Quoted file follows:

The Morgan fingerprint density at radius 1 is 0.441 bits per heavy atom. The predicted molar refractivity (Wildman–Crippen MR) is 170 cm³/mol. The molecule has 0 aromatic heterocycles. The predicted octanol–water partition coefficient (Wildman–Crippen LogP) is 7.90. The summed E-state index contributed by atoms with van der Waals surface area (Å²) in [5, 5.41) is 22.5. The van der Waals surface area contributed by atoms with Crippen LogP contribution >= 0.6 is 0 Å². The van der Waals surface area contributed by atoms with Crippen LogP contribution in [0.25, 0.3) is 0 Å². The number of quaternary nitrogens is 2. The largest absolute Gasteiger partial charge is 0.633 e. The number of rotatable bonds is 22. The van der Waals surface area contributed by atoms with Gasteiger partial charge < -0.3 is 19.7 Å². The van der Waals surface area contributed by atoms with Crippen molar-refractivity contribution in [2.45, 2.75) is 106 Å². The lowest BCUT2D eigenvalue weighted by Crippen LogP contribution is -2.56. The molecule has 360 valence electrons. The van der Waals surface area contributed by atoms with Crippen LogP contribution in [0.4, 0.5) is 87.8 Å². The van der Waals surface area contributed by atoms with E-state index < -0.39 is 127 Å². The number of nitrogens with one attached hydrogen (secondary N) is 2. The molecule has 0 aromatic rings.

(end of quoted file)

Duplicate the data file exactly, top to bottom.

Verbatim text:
The Morgan fingerprint density at radius 1 is 0.441 bits per heavy atom. The predicted molar refractivity (Wildman–Crippen MR) is 170 cm³/mol. The molecule has 0 aromatic heterocycles. The predicted octanol–water partition coefficient (Wildman–Crippen LogP) is 7.90. The summed E-state index contributed by atoms with van der Waals surface area (Å²) in [5, 5.41) is 22.5. The van der Waals surface area contributed by atoms with Crippen LogP contribution >= 0.6 is 0 Å². The van der Waals surface area contributed by atoms with Crippen LogP contribution in [0.25, 0.3) is 0 Å². The number of quaternary nitrogens is 2. The largest absolute Gasteiger partial charge is 0.633 e. The number of rotatable bonds is 22. The van der Waals surface area contributed by atoms with Gasteiger partial charge < -0.3 is 19.7 Å². The van der Waals surface area contributed by atoms with Crippen molar-refractivity contribution in [2.45, 2.75) is 106 Å². The lowest BCUT2D eigenvalue weighted by Crippen LogP contribution is -2.56. The molecule has 360 valence electrons. The van der Waals surface area contributed by atoms with Crippen LogP contribution in [0.4, 0.5) is 87.8 Å². The van der Waals surface area contributed by atoms with E-state index < -0.39 is 127 Å². The number of nitrogens with one attached hydrogen (secondary N) is 2. The molecule has 0 aromatic rings.